This cover was sent from Cumberland, ME to Locust Dale, Virginia and forwarded back with “Due 3” in manuscript. The submitter was asking if the cover is genuine and is this precancel in manuscript on the stamp.
Writing the name of the town and state in ink and trying to keep it all on the stamp was a pastime of a number of postmasters in the 1850s and 1860s. There aren’t that many around, but when they do show up they catch the eye and collectors and dealers can be forgiven for sometimes thinking they might be precancels, especially when the Cumberland, Maine post office shown here is well known for its printed straightline postmark found on the one cent 1857 stamp. Cumberland, Maine also has circle datestamps applied to envelopes in the 1860s with a date in manuscript added when mailed. The three cent 1857 stamp on this submitted cover shows a very carefully applied “Cumberland Me Feby 18” written in ink.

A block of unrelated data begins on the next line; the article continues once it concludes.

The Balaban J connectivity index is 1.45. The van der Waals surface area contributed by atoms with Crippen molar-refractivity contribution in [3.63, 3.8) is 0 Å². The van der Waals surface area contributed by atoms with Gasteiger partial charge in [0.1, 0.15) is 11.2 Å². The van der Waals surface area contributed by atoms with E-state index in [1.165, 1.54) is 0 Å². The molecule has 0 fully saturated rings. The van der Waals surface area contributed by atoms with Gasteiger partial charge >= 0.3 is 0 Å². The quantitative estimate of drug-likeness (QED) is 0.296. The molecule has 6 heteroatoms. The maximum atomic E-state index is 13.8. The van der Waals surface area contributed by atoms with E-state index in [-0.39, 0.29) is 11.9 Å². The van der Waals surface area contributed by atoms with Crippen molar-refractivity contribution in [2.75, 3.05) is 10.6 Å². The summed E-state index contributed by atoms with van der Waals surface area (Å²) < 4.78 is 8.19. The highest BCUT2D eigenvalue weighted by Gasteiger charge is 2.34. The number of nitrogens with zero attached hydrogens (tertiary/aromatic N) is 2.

Reviewing the cover, it was determined that there was no evidence that the town and date were written at separate times or in different inks. It would have been an incredible waste of time to laboriously write out the name of the post officer one hundred times on a sheet of three cent stamps. The date would have to be entered separately on the day of use. It was determined that the cover is a genuine usage of the three cent 1857 stamp but the manuscript postmark is not a precancel.
Written by David Petruzelli who is one of the Experts at the Philatelic Foundation